American Dervish by Ayad Akhtar (2012) presents the trials of coming to a new land and the effort of trying to assimilate into a culture that is quite different from the culture one has been familiar with. Naveed does all he can to forget his native culture but Mina tries to embrace both cultures. Akhtar portrays that none of the approaches ensures assimilation or ultimate success. The Girl in the Tangerine Scarf by Mohja Karf (2006) portrays a Syrian diaspora, a young girl who came to America in the 1970s. Kahf highlights the cultural difference of a Muslim’s life in America invoking racial discrimination. Quite in keeping with these writers, Shamsie has also presented Pakistani diaspora in her fiction.
Some researchers are of the view that “the formation of friendships across cultures on university campuses intensifies the sense of student’s own cultural/national identity” (Bhatia Ram, 2009; Phelps, 2013) while others regard” it as an act of assimilation stress” (Yue & Le, 2013)). All the above-mentioned writers have presented various forms of interaction among the characters they presented in their novels and their peers in the universities. They all reflect their national and cultural identity in their interaction. Shamsie’s fictional characters also share this diasporic consciousness of their national and cultural identity. Research in this field highlights that “international students’ friendship within the same institution peers is an important means of academic and social advancement” (Poyrazli, Kavanaugh, Baker, & Al-Timmi, 2004). According to Smith& Khawaja (2011), “It has a significant role in their adjustment on campus”.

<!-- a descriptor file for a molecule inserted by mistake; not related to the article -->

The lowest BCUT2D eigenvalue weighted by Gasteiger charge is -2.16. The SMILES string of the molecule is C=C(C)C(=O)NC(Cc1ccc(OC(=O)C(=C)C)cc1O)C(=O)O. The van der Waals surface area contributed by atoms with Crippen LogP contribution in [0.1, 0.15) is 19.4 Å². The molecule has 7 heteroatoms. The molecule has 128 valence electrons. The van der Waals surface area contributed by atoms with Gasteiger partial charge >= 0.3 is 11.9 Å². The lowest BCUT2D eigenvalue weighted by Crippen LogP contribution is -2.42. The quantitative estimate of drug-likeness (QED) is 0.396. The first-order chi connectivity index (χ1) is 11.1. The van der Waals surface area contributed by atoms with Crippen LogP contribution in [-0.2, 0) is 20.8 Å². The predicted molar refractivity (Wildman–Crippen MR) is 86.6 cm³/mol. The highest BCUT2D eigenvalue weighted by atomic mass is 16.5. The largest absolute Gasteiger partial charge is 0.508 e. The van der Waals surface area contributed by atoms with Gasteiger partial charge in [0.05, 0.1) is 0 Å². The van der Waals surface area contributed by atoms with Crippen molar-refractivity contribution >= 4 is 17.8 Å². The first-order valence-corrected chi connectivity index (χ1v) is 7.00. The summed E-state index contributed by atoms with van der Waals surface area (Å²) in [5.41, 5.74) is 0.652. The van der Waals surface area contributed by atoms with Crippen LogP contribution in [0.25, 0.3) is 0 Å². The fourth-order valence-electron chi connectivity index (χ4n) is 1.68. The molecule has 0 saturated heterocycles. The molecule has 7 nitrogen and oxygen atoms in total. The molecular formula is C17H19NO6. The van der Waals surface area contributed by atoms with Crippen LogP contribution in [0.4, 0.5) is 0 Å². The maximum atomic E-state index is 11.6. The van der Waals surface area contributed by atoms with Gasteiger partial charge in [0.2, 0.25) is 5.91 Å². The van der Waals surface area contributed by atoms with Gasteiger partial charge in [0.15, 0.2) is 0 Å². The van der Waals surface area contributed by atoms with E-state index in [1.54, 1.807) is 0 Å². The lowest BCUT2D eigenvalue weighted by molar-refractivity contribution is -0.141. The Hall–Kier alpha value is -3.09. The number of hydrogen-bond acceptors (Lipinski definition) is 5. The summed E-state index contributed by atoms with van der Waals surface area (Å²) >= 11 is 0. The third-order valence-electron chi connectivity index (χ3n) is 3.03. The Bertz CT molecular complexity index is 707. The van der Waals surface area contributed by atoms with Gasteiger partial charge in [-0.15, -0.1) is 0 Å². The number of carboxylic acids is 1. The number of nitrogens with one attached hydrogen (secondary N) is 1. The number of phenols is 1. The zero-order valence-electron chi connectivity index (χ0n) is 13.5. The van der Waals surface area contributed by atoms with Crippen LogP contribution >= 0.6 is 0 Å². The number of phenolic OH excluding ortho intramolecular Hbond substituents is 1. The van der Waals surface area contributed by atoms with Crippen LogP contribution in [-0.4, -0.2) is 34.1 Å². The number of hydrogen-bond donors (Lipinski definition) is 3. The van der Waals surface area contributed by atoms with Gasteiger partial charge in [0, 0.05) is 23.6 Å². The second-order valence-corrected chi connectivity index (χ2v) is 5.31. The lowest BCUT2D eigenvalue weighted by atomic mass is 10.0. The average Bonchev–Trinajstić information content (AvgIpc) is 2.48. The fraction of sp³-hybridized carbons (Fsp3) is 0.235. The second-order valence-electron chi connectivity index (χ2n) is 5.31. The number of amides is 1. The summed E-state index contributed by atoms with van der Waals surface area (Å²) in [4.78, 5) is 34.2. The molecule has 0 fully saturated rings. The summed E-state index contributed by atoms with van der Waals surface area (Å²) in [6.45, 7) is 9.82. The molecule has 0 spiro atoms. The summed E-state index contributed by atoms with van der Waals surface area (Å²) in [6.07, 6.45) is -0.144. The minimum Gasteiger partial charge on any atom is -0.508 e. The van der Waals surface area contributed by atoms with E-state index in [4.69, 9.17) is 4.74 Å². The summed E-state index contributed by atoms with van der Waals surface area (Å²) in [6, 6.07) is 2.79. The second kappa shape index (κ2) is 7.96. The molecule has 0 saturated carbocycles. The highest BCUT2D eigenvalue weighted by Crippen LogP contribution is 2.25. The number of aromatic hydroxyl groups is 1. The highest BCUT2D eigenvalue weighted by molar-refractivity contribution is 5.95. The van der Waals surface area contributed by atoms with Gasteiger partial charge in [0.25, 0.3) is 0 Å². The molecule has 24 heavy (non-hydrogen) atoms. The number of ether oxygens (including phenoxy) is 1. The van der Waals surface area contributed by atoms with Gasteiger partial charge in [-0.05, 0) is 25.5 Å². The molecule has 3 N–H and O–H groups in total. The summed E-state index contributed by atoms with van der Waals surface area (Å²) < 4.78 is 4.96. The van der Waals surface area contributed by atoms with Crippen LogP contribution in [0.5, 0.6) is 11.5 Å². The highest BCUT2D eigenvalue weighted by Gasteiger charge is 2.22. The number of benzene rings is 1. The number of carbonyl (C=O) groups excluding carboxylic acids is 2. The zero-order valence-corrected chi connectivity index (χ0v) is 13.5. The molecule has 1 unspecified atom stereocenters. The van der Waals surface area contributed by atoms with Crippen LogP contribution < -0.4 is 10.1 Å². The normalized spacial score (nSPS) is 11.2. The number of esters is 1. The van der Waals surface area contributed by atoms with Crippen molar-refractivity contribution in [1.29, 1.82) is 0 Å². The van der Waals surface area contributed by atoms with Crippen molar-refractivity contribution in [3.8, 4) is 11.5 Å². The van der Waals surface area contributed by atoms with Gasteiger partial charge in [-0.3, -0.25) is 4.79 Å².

Lee(2013) is of the view that the stories of international students show “endurance, adaptability , and will to succeed”( as cited by Glass, Wongtrirat,&Buu,2015). Shamsie’s protagonist, Raheen in Kartoghraphy, refers to the stories the freshmen at the university were made to share to create a bond of friendship among them. She portrays how her protagonist has the ability to hide her personal pains and fabricate stories to share. Though there is no detailed direct reference to their academic activities and achievements except for the qualification of their degrees. It shows “international students’ resilience rather than susceptibility to hardships and stress” (Staton, 2016).